Giving Senna the benefit of the doubt, Prost's move was even worse.

Either way, the move was not the act of a good sportsman. Even in the situation where Prost is given the benefit of the doubt, the possible motives for such an act are not conducive to good sportsmanship. It was not an act of defence as the position was indefencable, it was either an act of revenge or an act of blatant title grabbing.

It is also worth considering that Prost had a huge amount of experience in F1 and he was well known as a driver who was able to keep out of trouble. It follows that this type of incident is more likely to have been premeditated than with other less skilled drivers.

Element 3 - Did he do it to win the championship?
I have already established that Prost's motive could not have been defence and that it could only be revenge or a title grab. Only Alain Prost can answer this one, however, it is my opinion that Prost must have had a premeditated reply to certain passing moves from Senna. This is evidenced by the positive and purposeful way in which Prost turned into Senna after he had already had the initial surprise reflex to steer away. He even held the right turn steering position after the initial impact (he does straighten, but only after the full impact has been felt and the cars are entangled). Perhaps he had only premeditated the reaction in the situation where Senna was doing a desparate. Never-the-less, premiditation is still apparent.

In addition, it is worth considering that an escape road existed at the chicane. Prost could have steered left, released the brakes, and passed harmlessly through the escape road. Prost was not concerned with rejoining the circuit. This is evidence by the fact that he kept his brakes on (and locked) all the way to a stop. It is well known amongst open wheeler drivers that if you want to cause a serious accident, you tangle your wheels together and then go at a different speed to the car next to you. This usually results in broken suspension as the tyres hit each other. As an open wheeler driver, Prost's reaction should have been one of keeping the car moving rather than stopping, particularly whilst another car that was definitely going to want to finish the race, was locked together with him. He should have kept the car moving at a relatively predicable speed for the other driver, turned left to untangle the cars and then tried to re-enter the circuit. None of this happened. As soon as the cars locked together, Prost was quite happy to keep them locked and to keep the brakes locked.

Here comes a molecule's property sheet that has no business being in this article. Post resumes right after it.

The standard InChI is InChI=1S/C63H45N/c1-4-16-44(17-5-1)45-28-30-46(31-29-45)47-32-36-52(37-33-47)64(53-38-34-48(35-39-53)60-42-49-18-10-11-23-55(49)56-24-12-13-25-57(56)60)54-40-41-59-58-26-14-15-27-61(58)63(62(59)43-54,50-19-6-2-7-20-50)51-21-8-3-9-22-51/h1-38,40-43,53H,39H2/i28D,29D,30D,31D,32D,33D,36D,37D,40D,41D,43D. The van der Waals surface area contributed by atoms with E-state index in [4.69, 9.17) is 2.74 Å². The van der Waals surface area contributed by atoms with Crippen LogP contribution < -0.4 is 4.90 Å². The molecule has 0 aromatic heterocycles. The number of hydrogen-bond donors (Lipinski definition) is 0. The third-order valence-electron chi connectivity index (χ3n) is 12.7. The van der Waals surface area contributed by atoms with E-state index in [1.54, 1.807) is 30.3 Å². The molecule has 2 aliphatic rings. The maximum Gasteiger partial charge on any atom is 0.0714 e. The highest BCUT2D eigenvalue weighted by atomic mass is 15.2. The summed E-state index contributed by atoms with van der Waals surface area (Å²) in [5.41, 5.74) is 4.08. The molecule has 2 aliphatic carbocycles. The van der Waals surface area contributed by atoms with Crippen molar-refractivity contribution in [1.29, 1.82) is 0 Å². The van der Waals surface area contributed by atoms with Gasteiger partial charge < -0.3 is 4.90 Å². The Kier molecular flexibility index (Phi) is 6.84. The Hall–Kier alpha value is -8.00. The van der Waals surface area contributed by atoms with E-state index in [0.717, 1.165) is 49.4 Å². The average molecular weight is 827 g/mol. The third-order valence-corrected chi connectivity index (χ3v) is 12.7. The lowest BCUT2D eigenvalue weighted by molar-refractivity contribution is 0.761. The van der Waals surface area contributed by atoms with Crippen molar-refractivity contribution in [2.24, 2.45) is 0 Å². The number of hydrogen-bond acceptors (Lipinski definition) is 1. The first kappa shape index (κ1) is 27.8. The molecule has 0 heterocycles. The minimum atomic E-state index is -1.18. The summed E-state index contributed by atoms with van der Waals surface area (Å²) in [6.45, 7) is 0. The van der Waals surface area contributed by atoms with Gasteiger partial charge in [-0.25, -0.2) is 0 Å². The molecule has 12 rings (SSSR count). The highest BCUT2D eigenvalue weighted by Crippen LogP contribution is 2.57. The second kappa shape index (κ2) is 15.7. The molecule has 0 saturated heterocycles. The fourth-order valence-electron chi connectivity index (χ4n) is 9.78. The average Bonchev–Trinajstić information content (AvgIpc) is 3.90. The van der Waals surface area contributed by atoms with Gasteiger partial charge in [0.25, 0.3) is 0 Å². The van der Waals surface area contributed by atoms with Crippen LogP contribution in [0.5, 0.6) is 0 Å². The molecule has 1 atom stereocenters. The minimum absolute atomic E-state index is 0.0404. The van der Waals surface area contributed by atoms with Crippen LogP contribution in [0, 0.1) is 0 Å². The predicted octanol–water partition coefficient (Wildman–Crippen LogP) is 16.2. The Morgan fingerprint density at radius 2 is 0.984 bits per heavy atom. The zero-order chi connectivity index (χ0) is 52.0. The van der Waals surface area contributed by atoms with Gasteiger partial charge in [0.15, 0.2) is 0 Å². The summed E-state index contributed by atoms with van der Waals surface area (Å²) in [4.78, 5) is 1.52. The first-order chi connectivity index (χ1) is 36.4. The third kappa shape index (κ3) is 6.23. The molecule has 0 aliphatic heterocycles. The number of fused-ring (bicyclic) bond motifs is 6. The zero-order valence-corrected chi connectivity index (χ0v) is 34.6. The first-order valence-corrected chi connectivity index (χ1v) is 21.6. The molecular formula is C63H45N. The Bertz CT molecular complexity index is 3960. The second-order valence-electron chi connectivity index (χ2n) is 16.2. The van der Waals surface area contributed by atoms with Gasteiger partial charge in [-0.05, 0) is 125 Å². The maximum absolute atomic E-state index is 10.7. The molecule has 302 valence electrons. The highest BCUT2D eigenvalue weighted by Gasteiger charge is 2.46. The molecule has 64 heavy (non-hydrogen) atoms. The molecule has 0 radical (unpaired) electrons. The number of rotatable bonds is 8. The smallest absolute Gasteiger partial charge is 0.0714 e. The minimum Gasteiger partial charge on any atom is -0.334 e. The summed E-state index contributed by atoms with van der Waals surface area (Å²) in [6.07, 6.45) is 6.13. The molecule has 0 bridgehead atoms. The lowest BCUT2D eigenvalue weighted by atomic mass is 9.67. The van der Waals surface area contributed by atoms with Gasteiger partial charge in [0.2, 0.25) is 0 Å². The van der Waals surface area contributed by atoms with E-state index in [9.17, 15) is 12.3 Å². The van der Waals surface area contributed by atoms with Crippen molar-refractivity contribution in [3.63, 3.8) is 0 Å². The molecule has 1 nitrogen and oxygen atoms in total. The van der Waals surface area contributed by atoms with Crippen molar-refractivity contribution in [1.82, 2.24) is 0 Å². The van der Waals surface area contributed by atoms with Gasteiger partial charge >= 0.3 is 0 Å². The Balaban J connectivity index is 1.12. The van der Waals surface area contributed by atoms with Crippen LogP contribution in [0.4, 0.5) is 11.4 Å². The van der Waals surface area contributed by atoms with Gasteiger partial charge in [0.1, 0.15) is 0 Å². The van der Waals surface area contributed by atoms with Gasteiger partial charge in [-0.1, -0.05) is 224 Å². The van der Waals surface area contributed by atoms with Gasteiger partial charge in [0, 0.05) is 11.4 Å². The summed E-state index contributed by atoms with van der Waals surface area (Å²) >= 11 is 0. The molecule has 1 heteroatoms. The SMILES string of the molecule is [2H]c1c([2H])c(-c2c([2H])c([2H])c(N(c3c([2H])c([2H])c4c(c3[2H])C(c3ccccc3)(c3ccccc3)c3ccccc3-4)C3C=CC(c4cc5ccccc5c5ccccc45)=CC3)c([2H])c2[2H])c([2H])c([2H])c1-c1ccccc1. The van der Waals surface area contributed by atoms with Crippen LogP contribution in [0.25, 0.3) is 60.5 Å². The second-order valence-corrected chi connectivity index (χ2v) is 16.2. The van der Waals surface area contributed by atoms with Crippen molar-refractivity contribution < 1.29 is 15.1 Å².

You may ask why Senna didn't take evasive action. The reason Senna didn't turn right at the corner is that he was tangled with Prost's wheels. Senna couldn't possibly have untangled the wheels because he would have had to slow down quicker than Prost. But of course, Prost had forced Senna over the chicane's ripple strip and had locked his wheels, making it impossible for Senna to untangle his wheels from Prost's.

It is fair to assume that Prost would have known that the consequence of both drivers failing to finish was that Prost would win the title. In premeditating the act of purposely colliding, Prost would have no choice but to realise the consequence of such an action. Whether this consequence was the sole motive or an attractive result of revenge, it must have surely helped in making the decision. Conversely, a situation where a collision with Senna would have meant the loss of the championship for Prost would most likely have made Prost avoid the accident in a more fervent manner.

Summary
Prost had the intent. This is proven in the video by the hand movements, the timing of the hand movements and the lack of any reflex reaction at the time of the collision. You would expect such reflex reactions from any second rate race driver, never lone a multiple world champion. Further, it is probable that the video shows a reflex reaction well before the collision when there would have been a good opportunity to avoid the collision by using the escape road or other means.

Due to the existance of intent, it follows that Prost acted in an unsportsmanlike manner. His manner may have been understandable, but that type of driving would never be the trademark of a true sportsman. It is the trademark of someone seeking revenge or someone trying to secure a championship.

It is likely that Prost was trying to win the championship whilst having the accident. Prost intent appeared to be premeditated. Even after the collision had occured, there continued to be no reflex to the left. In addition, Prost kept his brakes locked until both cars were at a halt.